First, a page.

I’ve just finished reading Scarcity: Why Having Too Little Means So Much by Sendhil Mullainathan and Eldar Shafir. It’s a book about…scarcity. Scarcity can be scarcity of money, food, time… any kind of scarcity. And, when a person experiences scarcity, it utterly focuses the mind. From the book:
Scarcity captures the mind. Just as the starving subjects had food on their mind, when we experience scarcity of any kind, we become absorbed by it. The mind orients automatically, powerfully, toward unfulfilled needs. For the hungry, that need is food. For the busy it might be a project that needs to be finished. For the cash-strapped it might be this month’s rent payment; for the lonely, a lack of companionship. Scarcity is more than just the displeasure of having very little. It changes how we think. It imposes itself on our minds.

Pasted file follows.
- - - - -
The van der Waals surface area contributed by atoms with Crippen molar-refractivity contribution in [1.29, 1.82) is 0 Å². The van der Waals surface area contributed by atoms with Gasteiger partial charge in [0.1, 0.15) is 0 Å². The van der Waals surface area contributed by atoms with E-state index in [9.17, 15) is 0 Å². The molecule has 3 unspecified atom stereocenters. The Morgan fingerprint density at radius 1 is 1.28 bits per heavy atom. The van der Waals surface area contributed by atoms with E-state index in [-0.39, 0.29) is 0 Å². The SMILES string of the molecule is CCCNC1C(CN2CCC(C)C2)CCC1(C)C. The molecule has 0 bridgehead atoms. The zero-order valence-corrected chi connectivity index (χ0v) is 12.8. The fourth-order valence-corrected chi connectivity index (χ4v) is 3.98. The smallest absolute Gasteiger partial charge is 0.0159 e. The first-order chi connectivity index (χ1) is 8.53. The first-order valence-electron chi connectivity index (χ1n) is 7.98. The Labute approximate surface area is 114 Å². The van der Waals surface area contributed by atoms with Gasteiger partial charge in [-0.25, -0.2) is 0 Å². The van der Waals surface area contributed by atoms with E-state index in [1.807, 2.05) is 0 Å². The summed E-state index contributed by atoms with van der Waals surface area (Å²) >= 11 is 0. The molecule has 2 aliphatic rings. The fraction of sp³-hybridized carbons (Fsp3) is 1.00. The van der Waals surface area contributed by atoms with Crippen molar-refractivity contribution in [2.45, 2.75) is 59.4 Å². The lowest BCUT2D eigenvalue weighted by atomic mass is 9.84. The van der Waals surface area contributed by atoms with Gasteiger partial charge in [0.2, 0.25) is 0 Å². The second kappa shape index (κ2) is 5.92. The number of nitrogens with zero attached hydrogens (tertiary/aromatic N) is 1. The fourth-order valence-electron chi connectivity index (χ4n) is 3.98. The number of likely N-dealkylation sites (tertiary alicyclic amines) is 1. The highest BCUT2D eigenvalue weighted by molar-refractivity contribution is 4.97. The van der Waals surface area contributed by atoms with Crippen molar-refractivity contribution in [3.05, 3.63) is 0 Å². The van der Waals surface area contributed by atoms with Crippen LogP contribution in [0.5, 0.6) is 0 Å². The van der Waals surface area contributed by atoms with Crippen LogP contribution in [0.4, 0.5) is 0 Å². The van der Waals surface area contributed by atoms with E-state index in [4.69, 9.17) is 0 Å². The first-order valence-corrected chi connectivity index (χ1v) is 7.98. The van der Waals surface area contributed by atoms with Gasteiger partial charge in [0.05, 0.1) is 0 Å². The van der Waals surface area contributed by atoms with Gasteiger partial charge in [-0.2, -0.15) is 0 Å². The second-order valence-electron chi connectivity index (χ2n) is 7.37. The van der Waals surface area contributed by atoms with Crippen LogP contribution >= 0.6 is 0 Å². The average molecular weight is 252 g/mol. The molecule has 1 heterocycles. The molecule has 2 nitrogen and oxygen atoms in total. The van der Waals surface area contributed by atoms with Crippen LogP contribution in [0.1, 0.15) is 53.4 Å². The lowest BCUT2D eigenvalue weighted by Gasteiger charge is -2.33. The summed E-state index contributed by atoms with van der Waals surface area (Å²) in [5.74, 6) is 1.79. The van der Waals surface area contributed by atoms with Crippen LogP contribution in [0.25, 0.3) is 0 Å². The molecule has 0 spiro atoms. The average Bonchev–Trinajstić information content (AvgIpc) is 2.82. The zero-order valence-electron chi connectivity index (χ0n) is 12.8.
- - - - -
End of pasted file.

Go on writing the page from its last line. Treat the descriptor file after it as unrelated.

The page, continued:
The two primary “responses” to scarcity are these: it makes us focus on what we don’t have enough of; and, it make us ignore other “important” areas that should get our attention. (The authors call this the problem of “tunneling”).
For example, if you are worried about finishing a project (a scarcity of time), or paying your rent (a scarcity of money), there is a pretty good chance that you will not clean your house or help your children with their homework as well as you “normally” would, or clean off your desk from the clutter that has accumulated while your focus was elsewhere.
This is a provocative book. (I’ll be sharing my takeaways, and a few more thoughts, later).
But, here is one key point for most of us: we do have areas/periods of abundance (when we are not facing a time deadline; when we have money in the bank that is not already marked for a specific bill)… It is what we do with such abundance that brings order and calm and sanity to the rest of our lives.
But, it turns out, we don’t take advantage of/use such periods of abundance very well at all.
Wouldn’t it be nice to master that practice?